Spiritual and Literary Precursors of Christian Writers in Roman North Africa: Urban Specifics

Alekaey Vital’evich Kargaltsev phd in history, senior lecturer, Herzen State Pedagogical University of Russia (R. Moika nab., 48/20a, Saint-Petersburg, Russia, 191186)
akargaltsev@herzen.spb.ru

Kargaltsev A. V. Spiritual and Literary Precursors of Christian Writers in Roman North Africa: Urban Specifics, Religiya. Tserkov’. Obshchestvo. Issledovaniya i publikatsii po teologii i religii [Religion. Church. Society: Research and publications in the field of theology and religious studies], Saint-Petersburg, 2023, vol. 12, pp. 202–215.

doi: 10.24412/2308-0698-2023-12-202-215

Language: Russian

The article is devoted to the analysis of the Greco-Roman philosophical and literary tradition, which is based on the largest Christian writers of Roman North Africa: Tertullian, Cyprian of Carthage and Arnobius as well as the educational system of Carthage in the 3rd century. Based on the material studied, it is concluded that, firstly, it is appropriate to speak not only about the broad regional specifics along the Greek EastLatin West line, but also about the features of the urban environment. It can be noted that in the study of the education system in the Roman Empire, Carthage is traditionally in the shadows, but the city had a strong rhetorical school that trained personnel for the entire region. Secondly, in the works of African Christian writers there is a certain ideological unity, which can be described as a commitment to a materialistic picture of the world, close to the philosophy of stoicism, which was based, it seems, on the unity of the educational space to which Christian authors belonged. At the same time, they themselves differ in origin and social status, their characters and literary temperament are different, their attitude to Greco-Roman philosophy is different as well as their interest in it. At the same time, the author of the article believes that the circle of their spiritual and literary predecessors generally coincides. These are the classics of Roman rhetoric — Varro, Cicero, Quintilian, and others, which to a certain extent leveled these differences. The influence of classical rhetoric can also be found in Christian criticism of traditional Roman paganism, which was a distinctive feature not only of church preaching, but also of individual philosophical schools.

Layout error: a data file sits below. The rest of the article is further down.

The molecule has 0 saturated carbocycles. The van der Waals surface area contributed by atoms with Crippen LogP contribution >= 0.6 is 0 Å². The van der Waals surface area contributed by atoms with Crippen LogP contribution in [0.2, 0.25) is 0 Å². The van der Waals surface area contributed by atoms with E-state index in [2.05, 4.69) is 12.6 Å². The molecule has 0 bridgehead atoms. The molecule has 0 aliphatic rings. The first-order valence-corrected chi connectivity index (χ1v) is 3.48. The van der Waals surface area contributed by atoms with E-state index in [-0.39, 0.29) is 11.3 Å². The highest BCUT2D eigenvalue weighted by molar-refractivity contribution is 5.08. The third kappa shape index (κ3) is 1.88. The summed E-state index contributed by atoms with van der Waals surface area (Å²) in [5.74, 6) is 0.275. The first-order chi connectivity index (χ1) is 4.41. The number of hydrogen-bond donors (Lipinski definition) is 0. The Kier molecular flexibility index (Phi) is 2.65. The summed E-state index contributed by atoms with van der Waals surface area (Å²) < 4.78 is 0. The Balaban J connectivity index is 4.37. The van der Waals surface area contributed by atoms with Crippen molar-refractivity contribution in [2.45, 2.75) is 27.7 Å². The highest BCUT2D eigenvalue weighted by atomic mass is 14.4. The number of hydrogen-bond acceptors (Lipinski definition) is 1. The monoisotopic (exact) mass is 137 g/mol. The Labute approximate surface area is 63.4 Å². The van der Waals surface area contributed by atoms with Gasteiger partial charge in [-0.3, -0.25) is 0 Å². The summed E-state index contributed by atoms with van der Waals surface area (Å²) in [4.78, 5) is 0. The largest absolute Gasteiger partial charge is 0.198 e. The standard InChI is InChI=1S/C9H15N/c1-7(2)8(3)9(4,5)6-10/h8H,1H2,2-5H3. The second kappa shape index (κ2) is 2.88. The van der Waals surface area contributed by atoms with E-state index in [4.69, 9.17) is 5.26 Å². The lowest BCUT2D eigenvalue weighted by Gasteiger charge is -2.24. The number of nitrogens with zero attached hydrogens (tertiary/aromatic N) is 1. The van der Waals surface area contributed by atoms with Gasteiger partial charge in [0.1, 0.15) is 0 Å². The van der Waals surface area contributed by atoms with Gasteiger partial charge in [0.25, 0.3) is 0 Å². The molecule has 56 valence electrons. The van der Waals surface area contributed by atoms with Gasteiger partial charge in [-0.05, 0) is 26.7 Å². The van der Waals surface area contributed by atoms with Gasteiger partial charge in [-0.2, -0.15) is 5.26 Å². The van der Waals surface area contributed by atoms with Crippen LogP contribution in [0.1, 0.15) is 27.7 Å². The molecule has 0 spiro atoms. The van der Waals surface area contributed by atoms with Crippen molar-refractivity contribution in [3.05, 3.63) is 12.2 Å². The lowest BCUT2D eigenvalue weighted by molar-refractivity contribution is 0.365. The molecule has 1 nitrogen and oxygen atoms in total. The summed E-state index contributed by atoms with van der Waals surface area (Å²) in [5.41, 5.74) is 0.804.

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Key words: early Christianity, Roman Empire, Carthage, education

URL: http://rcs-almanac.ru/en/en-kargaltsev-2023/

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